with all types of armed robocops i ask myself, what is the price, morally, safety-wise for it to kill a person?

who answers to anyone when a drone kills a human being? who is caught on camera when a robot brutalizes a person?
TheGhostofOtto1923
4 / 5 (4) Dec 31, 2013
@TheGhostofOtto1923 'In a few decades there will be very few piloting and driving tasks left for humans at all. Hallelujah.'

And human beings will blame everything on technology and take less responsibility than we do now. Not my idea 'progress'.
Will technology care what you think? Technology will keep people from driving drunk, falling asleep at the wheel, tailgating, drag racing, road raging, misinterpreting or ignoring instruments on landing approaches, etc.

Further, people will know that ALL their activities while interacting with machines are being duly recorded, and so will act accordingly. Machines will make people more diligent and more responsible. Machines will not allow people to get away with cheating or law-breaking, which is why most people vehemently resist this inevitability.

Cameras in banks do keep people from stealing yes?
TheGhostofOtto1923
3 / 5 (2) Dec 31, 2013
who answers to anyone when a drone kills a human being?
Who answers now when a human drone kills a human being? Who answered for mjr calley or pat Tillman?

Such killings from rage or accident will be greatly reduced.
who is caught on camera when a robot brutalizes a person?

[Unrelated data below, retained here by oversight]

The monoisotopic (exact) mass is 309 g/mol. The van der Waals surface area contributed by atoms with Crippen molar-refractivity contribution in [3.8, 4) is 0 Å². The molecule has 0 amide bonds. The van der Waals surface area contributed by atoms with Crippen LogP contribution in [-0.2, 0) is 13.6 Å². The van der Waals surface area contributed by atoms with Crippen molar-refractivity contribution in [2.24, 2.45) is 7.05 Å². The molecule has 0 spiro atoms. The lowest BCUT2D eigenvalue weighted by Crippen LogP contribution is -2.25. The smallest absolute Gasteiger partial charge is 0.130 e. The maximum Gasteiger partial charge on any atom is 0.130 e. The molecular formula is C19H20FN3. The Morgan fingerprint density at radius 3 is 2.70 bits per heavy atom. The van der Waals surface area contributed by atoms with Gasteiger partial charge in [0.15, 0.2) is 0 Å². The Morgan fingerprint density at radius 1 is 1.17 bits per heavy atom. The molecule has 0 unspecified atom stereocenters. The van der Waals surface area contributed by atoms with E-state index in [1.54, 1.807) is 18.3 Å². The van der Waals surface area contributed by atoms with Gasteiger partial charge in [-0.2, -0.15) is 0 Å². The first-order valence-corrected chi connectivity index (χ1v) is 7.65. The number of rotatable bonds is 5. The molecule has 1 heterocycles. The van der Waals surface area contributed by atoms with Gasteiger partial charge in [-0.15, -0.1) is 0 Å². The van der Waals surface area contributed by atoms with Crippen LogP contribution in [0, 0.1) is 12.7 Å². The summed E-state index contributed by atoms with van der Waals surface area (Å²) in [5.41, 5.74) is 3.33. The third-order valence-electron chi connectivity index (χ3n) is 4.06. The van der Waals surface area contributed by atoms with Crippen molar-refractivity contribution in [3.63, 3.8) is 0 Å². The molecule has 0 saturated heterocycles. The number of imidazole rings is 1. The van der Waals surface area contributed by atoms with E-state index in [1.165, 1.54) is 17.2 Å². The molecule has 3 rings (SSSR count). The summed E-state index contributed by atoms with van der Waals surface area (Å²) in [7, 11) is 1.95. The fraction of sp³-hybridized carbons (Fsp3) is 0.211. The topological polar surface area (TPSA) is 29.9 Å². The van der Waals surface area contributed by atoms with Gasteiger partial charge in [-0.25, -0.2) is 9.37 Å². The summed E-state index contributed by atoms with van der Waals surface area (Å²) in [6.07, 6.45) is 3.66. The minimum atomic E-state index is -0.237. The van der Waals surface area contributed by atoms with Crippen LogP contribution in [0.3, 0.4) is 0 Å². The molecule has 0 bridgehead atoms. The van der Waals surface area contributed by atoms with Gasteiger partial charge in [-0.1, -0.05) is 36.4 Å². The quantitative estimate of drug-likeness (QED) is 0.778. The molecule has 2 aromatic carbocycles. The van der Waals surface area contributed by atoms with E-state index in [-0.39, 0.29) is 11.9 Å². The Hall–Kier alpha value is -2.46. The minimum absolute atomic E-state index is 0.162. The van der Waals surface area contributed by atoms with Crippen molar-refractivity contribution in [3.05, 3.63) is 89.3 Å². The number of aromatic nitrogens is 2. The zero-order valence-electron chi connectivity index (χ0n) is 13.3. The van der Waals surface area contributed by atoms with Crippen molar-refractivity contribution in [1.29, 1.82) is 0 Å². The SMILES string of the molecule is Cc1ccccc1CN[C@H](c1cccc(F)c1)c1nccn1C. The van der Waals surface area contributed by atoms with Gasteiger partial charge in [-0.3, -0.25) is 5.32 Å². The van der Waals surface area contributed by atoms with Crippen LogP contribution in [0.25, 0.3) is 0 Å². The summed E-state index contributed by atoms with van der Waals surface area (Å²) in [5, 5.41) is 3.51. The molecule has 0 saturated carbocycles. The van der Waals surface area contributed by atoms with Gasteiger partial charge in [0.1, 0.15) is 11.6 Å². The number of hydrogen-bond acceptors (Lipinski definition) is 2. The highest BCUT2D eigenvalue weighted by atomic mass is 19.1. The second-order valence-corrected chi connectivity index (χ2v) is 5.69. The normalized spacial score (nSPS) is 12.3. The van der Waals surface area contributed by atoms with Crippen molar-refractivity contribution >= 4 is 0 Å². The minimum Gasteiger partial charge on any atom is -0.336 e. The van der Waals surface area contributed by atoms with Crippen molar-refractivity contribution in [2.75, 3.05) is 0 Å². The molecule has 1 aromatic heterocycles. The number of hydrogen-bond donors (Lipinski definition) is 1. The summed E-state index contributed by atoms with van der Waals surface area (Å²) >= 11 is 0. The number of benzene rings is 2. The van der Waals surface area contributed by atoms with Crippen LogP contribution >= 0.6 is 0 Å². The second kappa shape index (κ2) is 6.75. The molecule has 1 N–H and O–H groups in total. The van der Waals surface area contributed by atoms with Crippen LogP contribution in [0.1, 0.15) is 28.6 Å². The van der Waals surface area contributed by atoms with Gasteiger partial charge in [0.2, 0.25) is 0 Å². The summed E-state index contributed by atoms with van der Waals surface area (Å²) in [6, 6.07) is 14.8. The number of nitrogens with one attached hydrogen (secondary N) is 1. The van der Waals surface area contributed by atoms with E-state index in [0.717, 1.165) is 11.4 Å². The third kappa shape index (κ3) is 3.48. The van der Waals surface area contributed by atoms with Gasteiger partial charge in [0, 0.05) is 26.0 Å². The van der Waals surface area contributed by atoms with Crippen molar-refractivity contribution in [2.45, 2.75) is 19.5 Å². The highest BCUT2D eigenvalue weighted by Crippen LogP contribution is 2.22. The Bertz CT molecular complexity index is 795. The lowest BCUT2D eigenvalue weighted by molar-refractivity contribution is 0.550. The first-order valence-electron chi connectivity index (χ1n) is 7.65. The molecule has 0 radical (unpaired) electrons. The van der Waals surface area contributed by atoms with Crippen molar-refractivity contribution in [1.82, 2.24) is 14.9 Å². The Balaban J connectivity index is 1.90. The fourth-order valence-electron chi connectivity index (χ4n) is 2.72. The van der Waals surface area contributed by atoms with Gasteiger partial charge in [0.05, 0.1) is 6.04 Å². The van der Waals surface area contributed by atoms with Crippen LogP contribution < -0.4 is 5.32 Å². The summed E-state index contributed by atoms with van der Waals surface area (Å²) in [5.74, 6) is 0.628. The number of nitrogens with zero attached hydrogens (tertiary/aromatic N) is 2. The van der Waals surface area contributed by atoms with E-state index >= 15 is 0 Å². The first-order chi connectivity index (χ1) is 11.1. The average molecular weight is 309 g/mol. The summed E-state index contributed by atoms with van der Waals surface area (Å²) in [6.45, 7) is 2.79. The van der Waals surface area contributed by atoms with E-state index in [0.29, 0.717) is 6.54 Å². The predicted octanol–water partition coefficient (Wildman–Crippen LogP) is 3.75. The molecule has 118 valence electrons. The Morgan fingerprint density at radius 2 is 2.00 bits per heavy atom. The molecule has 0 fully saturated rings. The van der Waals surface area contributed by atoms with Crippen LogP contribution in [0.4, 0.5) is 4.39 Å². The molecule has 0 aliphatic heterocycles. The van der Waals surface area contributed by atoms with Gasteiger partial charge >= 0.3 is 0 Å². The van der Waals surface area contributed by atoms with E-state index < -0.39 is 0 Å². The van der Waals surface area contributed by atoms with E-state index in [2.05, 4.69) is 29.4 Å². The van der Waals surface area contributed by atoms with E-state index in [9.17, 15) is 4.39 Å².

Why would a robot do this unless it was programmed to do so, as with humans? And only with robots can we know the programmer responsible.
TheGhostofOtto1923
3 / 5 (2) Dec 31, 2013
set aside money for an inspection every 100 hours plus annual plus engine and other maintenance programs.) With drones, it will be a few hundred at most for a highly capable drone and under a hundred for simple short range camera-bearing platforms
-Exactly. Drones and cameras make LOTS more sense.
but plenty of pilots won't have gear that will notify them of the presence of drones.
Of course they will or they won't be allowed to fly.
I like it better as it is now :^)
Why - because you still have the ability to exceed the speed limit and tailgate and maybe not get caught? Such compulsion while normal and intrinsic is unacceptable in today's world.

Domestication hurts don't it ?
bearly
not rated yet Jan 01, 2014
This will definitely be misused unless we get rid of the status quo in D.C..
Returners
1 / 5 (2) Jan 01, 2014
Giving drones greater access to U.S. skies moves the nation closer to "a surveillance society in which our every move is monitored, tracked, recorded and scrutinized by the authorities," the American Civil Liberties Union declared in a report last December.


This will be a good thing.

If you are afraid of government surveillance potentially incriminating you for some behavior, you have two options: